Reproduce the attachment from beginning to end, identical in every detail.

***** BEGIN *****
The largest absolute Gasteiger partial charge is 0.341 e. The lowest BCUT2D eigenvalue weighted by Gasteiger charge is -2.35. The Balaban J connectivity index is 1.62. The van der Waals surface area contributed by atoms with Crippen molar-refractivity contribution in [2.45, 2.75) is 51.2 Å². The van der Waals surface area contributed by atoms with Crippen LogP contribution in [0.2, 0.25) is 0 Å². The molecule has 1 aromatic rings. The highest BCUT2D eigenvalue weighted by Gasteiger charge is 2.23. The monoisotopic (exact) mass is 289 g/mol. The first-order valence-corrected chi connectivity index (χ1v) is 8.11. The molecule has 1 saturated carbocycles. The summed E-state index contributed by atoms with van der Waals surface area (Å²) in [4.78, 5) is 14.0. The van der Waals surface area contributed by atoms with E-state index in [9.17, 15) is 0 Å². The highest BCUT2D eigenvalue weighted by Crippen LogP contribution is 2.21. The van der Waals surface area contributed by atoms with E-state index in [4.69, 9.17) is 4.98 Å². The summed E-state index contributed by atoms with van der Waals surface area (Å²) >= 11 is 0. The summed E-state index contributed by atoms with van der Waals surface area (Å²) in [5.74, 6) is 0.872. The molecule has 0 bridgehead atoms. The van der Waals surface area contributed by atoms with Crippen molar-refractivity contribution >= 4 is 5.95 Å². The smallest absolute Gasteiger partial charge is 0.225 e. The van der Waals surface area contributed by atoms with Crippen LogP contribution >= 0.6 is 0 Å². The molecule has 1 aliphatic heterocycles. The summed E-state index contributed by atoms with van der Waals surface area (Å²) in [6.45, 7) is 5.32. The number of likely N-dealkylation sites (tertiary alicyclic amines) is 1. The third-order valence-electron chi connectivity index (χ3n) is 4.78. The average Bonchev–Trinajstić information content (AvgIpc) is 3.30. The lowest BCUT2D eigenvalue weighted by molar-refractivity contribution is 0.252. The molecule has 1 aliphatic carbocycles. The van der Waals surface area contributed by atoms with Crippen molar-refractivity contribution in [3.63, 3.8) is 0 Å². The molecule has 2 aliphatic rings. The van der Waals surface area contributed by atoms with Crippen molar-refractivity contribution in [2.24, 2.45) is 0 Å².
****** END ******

The largest absolute Gasteiger partial charge is 0.341 e. The lowest BCUT2D eigenvalue weighted by Gasteiger charge is -2.35. The Balaban J connectivity index is 1.62. The van der Waals surface area contributed by atoms with Crippen molar-refractivity contribution in [2.45, 2.75) is 51.2 Å². The van der Waals surface area contributed by atoms with Crippen LogP contribution in [0.2, 0.25) is 0 Å². The molecule has 1 aromatic rings. The highest BCUT2D eigenvalue weighted by Gasteiger charge is 2.23. The monoisotopic (exact) mass is 289 g/mol. The first-order valence-corrected chi connectivity index (χ1v) is 8.11. The molecule has 1 saturated carbocycles. The summed E-state index contributed by atoms with van der Waals surface area (Å²) in [4.78, 5) is 14.0. The van der Waals surface area contributed by atoms with E-state index in [9.17, 15) is 0 Å². The highest BCUT2D eigenvalue weighted by Crippen LogP contribution is 2.21. The van der Waals surface area contributed by atoms with E-state index in [4.69, 9.17) is 4.98 Å². The summed E-state index contributed by atoms with van der Waals surface area (Å²) >= 11 is 0. The summed E-state index contributed by atoms with van der Waals surface area (Å²) in [5.74, 6) is 0.872. The molecule has 0 bridgehead atoms. The van der Waals surface area contributed by atoms with Crippen molar-refractivity contribution >= 4 is 5.95 Å². The smallest absolute Gasteiger partial charge is 0.225 e. The van der Waals surface area contributed by atoms with Crippen LogP contribution >= 0.6 is 0 Å². The molecule has 1 aliphatic heterocycles. The summed E-state index contributed by atoms with van der Waals surface area (Å²) in [6.45, 7) is 5.32. The number of likely N-dealkylation sites (tertiary alicyclic amines) is 1. The third-order valence-electron chi connectivity index (χ3n) is 4.78. The average Bonchev–Trinajstić information content (AvgIpc) is 3.30. The lowest BCUT2D eigenvalue weighted by molar-refractivity contribution is 0.252. The molecule has 1 aliphatic carbocycles. The van der Waals surface area contributed by atoms with Crippen molar-refractivity contribution in [3.63, 3.8) is 0 Å². The molecule has 2 aliphatic rings. The van der Waals surface area contributed by atoms with Crippen molar-refractivity contribution in [2.24, 2.45) is 0 Å².